Web performance improvement is not limited to lowering the time for downloading and rendering contents – it involves several other techniques including HTTP protocol optimizations, wise utilization of TCP connections (e.g., using multiple connections concurrently), browser performance optimizations, prioritizing URL fetching, caching, speculative optimization (e.g. pre-fetching, DNS pre-resolutions), network optimizations, content compression etc. Steve Souders has attempted to summarize the key techniques into 14 rules to help improve web performance [9] (with additional detailed explanations posted in Yahoo Developer Network forums [10]). We discussed some of these techniques (e.g., persistent HTTP connections, concurrent connections, caching, partial content delivery using chunked transfer encoding) in our previous article [11]. We discuss a few more of these techniques as well as others in the subsequent sections.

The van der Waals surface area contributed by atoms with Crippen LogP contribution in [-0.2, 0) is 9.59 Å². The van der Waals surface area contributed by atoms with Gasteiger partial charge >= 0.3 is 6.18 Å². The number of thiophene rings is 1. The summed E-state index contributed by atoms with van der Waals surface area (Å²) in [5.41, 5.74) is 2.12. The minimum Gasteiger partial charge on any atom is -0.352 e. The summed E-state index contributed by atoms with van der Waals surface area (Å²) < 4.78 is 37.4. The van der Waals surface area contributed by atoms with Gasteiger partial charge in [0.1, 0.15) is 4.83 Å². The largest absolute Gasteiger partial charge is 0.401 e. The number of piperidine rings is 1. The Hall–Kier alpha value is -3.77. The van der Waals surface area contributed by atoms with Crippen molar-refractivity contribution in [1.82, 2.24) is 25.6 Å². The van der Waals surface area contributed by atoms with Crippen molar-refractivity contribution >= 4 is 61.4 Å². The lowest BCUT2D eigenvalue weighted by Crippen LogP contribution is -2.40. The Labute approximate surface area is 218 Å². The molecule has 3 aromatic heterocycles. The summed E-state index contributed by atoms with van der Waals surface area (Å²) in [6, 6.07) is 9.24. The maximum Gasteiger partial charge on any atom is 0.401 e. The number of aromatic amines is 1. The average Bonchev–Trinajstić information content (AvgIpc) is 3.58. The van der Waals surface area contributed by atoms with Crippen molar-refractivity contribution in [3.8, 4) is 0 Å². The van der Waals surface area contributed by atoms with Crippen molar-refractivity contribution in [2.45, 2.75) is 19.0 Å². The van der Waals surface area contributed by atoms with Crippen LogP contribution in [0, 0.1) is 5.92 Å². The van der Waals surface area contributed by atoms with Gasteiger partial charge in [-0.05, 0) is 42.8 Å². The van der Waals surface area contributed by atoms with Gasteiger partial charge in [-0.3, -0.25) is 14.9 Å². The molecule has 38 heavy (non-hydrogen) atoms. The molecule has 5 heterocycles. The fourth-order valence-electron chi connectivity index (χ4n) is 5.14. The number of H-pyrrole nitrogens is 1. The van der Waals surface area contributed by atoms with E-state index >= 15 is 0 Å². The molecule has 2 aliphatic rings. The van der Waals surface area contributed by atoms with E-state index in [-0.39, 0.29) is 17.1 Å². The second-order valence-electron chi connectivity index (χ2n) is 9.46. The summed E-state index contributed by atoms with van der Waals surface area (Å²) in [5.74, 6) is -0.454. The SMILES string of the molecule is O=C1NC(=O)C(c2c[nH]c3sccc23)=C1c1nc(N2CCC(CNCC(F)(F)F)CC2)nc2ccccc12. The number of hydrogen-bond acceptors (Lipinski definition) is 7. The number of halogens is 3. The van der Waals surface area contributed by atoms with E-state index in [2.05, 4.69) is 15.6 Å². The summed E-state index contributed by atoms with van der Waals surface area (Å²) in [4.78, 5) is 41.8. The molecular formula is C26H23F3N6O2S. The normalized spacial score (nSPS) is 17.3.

Prefetching Content

As we have seen, modern web pages typically contain several other URLs, and many of these refer to other host/domain names. The key idea of prefetching is that instead of waiting for the user to click on some of these links, the browser pre-resolves these host/domain names to IP addresses using DNS. For even better performance, it can establish TCP connections and even pre-fetch contents from these URLs. Thus, by the time the user clicks on such a link, the content is already available in the browser cache and can be served instantly, resulting in a very satisfactory user experience. Naturally, if the user does not click these links, prefetching becomes a wasted effort.